This caused her to laugh even harder. "Your-Your—" she couldn’t get the words out. "Your—what did you say it was, again?" Her eyes were sparkling mischievously.

Keori sighed. "My Goddess." This set her off on another lot of giggles. Keori began to wonder if maybe he’d been wrong about her—this didn’t seem like the romantic welcome he’d expected from her.

A thought suddenly occurred to Elanora. "Keori," she began, a smile still playing at the sides of her mouth, "what level of magic would I have to be to simply point at an object and think of what I wanted for it to be done."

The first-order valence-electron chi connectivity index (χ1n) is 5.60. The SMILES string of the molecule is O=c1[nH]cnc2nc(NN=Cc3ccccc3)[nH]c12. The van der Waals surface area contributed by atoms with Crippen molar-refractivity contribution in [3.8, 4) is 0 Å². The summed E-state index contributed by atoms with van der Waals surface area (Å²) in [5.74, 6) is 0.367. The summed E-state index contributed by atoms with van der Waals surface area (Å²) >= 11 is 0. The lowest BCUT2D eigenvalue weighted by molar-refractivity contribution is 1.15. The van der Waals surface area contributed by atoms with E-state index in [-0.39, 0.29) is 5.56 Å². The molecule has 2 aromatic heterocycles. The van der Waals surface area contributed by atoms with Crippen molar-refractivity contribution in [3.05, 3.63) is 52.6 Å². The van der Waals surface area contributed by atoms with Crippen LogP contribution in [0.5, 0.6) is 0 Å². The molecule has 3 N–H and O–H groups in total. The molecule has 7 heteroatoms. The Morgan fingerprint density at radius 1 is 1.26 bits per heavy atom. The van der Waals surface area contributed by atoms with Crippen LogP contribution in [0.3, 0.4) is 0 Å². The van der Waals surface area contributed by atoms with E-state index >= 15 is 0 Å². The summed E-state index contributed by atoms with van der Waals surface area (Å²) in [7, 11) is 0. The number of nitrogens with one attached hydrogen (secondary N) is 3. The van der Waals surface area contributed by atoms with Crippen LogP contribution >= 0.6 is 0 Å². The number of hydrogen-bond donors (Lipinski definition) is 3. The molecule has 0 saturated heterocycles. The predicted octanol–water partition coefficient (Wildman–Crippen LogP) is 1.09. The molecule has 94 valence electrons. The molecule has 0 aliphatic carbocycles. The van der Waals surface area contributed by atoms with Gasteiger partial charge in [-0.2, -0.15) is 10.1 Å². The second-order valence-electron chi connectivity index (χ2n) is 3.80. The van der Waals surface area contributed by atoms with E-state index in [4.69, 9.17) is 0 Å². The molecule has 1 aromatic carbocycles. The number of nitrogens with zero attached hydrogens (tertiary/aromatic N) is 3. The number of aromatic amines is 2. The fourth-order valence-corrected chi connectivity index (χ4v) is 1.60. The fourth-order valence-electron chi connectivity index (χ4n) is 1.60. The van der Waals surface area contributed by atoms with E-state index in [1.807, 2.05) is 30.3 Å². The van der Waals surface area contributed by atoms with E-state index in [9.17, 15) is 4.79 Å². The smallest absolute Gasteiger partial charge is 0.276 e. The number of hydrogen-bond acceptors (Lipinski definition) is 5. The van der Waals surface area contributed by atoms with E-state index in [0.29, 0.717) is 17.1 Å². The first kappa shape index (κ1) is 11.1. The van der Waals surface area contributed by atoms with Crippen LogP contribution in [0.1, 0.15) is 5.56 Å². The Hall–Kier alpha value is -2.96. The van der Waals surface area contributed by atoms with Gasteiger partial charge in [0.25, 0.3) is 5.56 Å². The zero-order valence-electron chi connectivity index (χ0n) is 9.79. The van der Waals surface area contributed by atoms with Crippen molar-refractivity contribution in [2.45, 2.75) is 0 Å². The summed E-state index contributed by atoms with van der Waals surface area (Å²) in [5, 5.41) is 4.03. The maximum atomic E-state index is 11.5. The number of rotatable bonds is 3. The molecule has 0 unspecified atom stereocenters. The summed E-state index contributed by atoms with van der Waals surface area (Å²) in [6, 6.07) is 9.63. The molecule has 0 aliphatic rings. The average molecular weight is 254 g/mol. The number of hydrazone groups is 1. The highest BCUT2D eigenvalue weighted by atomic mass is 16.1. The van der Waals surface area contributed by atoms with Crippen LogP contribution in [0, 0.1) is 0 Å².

"Probably about 15th level. I’m not really sure, but 15th level is the highest that had ever been achieved naturally … without the consumption of another sorcerer’s powers, I mean."

Elanora smiled sweetly at Keori, which made him fell like he was going to melt into a puddle right in front of her. "So, you’re saying, that if someone had consumed another’s powers—maybe more than one person’s magical powers—they might be capable of even more than is known to be possible?"

Even though he was confused, Keori nodded. "I guess so."

"Perfect. So, if someone had consumed the powers of a 9th level, a 7th level, a 6th level, and also the life-force of the 7th level, not to mention their own minuscule 3rd level powers, how powerful would they be?"